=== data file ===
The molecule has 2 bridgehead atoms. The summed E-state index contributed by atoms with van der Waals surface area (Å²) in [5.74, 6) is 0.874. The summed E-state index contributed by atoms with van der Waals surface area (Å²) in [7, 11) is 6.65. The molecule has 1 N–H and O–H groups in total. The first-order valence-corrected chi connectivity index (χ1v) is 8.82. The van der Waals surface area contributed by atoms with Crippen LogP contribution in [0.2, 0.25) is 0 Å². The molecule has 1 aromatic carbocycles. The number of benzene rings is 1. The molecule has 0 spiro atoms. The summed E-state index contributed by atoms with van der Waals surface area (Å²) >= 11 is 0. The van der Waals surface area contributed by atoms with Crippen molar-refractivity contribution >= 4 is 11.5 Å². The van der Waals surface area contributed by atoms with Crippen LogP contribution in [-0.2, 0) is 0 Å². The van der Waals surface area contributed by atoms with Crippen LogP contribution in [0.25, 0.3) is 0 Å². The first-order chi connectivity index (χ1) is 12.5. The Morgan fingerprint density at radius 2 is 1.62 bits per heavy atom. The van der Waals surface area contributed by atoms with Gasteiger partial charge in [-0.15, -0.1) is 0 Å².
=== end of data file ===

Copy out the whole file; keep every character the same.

The molecule has 2 bridgehead atoms. The summed E-state index contributed by atoms with van der Waals surface area (Å²) in [5.74, 6) is 0.874. The summed E-state index contributed by atoms with van der Waals surface area (Å²) in [7, 11) is 6.65. The molecule has 1 N–H and O–H groups in total. The first-order valence-corrected chi connectivity index (χ1v) is 8.82. The van der Waals surface area contributed by atoms with Crippen LogP contribution in [0.2, 0.25) is 0 Å². The molecule has 1 aromatic carbocycles. The number of benzene rings is 1. The molecule has 0 spiro atoms. The summed E-state index contributed by atoms with van der Waals surface area (Å²) >= 11 is 0. The van der Waals surface area contributed by atoms with Crippen molar-refractivity contribution >= 4 is 11.5 Å². The van der Waals surface area contributed by atoms with Crippen LogP contribution in [-0.2, 0) is 0 Å². The van der Waals surface area contributed by atoms with Crippen LogP contribution in [0.25, 0.3) is 0 Å². The first-order chi connectivity index (χ1) is 12.5. The Morgan fingerprint density at radius 2 is 1.62 bits per heavy atom. The van der Waals surface area contributed by atoms with Gasteiger partial charge in [-0.15, -0.1) is 0 Å².